UBC Theses and Dissertations
Just Passing Through : the performed female body in western conventions Prudhomme, Julia
This thesis paper is the supplementary text for the Masters of Fine Arts thesis exhibition Just Passing Through. This exhibition explores the mediums of photo and video in immersive installation. Thematically Just Passing Through focuses upon the representation of the female body as scripted by social conventions, through a self-conscious process of layering image and object. Procedurally this work layers image and object through self-portraiture to embody certain distorted female enigmas. These enigmas are representations distorted by rules of etiquette, ritualized ceremonies, and popular culture stereotypes. The resulting constructed female characters walk the line between individually imagined reality and socially constructed fiction held within collective memory; a notion of true fiction asserted by Avital Ronell's fable as being a fiction concerned with origins hidden in full view of society. This exhibition explores themes of socially constructed fiction and collective memory, in part, through the fabrication of a composite character named LuLu Miller. Lulu haunts and/or exists in hotel rooms along Okanagan Valley’s Highway 97. She is composed in a “…game of finding meaning in coincidence” . Her name primarily connects the disparate parts: LuLu Miller. Her stories are derived from my maternal Great-Grandmother’s travel diaries to British Columbia in the 1960’s, archival media from a meticulously documented first-degree husband murder trial in 1965 San Bernardino Valley, Californina and, the dialogue in Harold Pinter's stage play, The Birthday Party, 1960. Reality and fiction mingle to parallel the nostalgic experience in order to express the imposed and assumed modalities of being a women in the early 21st century – one that is still constrained by a late modernist ideal of the feminine.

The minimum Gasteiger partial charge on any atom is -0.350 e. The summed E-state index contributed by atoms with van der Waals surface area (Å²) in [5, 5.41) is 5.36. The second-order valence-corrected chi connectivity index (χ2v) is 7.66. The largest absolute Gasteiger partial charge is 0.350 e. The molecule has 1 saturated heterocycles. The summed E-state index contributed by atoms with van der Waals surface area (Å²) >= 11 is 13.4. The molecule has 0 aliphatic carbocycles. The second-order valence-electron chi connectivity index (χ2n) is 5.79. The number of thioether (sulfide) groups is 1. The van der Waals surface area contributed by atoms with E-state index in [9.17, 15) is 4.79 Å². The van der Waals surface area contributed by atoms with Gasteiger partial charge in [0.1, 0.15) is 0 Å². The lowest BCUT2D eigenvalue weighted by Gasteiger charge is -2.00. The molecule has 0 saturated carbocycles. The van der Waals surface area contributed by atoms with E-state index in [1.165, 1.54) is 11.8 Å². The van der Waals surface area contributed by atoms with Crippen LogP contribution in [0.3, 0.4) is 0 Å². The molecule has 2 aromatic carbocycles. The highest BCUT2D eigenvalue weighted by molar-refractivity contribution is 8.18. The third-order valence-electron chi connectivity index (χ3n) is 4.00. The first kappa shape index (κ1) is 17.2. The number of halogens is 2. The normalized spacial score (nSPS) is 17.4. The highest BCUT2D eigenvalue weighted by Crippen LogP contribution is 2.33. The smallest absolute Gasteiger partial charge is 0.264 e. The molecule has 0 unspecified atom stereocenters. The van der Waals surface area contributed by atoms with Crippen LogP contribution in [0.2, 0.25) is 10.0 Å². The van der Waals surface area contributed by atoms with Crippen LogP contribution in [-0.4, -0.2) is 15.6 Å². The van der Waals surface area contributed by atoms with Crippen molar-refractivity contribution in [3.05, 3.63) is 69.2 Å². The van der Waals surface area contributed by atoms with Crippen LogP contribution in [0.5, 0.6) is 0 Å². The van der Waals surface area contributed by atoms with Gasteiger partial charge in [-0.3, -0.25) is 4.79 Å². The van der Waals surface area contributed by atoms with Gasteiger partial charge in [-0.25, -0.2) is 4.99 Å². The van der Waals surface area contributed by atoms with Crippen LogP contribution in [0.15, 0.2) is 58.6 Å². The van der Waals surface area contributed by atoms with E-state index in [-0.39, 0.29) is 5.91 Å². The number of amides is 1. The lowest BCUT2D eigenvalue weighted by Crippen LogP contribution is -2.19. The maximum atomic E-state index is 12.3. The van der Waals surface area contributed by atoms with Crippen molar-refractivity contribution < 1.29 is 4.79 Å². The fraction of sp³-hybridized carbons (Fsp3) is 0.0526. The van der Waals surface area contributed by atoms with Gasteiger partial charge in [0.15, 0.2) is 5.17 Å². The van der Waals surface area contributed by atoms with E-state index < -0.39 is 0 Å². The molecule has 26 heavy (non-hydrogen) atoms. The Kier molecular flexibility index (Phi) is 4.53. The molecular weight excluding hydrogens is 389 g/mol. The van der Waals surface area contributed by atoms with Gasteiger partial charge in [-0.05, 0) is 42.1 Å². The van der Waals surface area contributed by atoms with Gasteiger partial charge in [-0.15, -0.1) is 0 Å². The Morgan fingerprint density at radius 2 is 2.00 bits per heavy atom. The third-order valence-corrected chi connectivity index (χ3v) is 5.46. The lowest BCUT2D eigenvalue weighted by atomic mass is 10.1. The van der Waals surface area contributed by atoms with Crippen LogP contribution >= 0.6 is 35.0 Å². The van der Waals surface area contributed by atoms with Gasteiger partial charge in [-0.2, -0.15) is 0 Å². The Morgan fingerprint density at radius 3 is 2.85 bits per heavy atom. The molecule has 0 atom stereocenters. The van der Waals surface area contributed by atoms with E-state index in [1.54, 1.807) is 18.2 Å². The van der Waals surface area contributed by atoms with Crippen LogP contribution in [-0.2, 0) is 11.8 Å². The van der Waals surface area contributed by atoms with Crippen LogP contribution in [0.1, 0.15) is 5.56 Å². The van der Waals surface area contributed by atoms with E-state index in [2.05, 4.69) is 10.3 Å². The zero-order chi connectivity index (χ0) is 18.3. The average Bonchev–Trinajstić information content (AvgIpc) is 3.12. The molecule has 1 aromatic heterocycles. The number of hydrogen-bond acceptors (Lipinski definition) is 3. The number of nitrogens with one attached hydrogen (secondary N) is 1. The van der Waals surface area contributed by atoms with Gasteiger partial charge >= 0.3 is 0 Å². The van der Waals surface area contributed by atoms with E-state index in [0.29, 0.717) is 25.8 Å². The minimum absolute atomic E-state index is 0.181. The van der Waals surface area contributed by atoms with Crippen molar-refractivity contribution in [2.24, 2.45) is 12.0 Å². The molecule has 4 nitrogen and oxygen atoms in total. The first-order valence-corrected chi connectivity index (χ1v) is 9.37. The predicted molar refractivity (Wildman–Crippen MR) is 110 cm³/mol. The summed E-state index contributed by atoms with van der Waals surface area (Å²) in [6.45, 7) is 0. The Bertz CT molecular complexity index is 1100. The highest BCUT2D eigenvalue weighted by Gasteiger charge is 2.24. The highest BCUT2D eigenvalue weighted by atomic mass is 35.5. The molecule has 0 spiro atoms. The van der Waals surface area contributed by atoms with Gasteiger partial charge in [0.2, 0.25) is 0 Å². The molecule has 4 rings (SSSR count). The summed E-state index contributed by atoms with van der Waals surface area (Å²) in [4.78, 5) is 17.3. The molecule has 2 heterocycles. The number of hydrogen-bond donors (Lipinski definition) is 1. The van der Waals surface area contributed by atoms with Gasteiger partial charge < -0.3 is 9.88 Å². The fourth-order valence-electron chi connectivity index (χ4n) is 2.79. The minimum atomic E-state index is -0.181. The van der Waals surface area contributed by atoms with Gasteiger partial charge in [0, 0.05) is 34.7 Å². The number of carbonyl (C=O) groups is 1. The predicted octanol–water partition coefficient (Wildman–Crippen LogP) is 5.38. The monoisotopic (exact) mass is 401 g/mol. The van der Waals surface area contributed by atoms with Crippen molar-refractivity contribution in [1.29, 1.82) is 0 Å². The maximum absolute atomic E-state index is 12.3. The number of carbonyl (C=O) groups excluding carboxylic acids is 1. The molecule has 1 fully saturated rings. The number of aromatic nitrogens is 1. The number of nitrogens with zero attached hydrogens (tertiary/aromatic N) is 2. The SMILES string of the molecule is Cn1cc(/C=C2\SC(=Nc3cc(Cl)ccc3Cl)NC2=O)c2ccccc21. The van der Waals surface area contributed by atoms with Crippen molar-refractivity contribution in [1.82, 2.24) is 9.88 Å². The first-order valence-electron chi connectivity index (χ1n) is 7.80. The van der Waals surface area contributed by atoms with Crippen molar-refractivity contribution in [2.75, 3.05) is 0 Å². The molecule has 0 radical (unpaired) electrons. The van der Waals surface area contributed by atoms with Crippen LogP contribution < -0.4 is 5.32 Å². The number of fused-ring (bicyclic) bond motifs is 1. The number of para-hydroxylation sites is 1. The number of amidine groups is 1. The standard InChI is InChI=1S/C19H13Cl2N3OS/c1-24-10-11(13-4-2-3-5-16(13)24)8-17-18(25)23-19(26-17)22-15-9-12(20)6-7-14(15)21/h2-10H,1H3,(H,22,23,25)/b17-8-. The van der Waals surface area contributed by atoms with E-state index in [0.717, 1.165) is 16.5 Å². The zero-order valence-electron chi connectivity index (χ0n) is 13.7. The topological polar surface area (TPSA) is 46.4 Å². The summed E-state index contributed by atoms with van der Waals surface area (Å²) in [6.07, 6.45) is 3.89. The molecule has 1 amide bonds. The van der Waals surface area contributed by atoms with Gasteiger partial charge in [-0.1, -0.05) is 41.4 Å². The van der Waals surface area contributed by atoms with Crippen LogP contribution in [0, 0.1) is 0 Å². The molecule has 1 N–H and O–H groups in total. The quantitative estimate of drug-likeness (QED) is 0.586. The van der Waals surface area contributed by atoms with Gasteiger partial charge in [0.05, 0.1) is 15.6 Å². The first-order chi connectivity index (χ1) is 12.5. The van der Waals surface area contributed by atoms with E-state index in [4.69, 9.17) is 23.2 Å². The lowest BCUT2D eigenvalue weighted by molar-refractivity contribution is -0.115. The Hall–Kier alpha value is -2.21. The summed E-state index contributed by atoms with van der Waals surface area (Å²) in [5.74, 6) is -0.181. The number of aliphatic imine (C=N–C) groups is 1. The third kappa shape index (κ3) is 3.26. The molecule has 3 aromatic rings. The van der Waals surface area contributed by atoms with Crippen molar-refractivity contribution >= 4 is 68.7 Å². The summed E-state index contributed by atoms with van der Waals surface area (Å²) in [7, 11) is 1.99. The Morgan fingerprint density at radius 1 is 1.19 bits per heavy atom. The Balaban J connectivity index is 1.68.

Item Citations and Data
Attribution-NoDerivs 2.5 Canada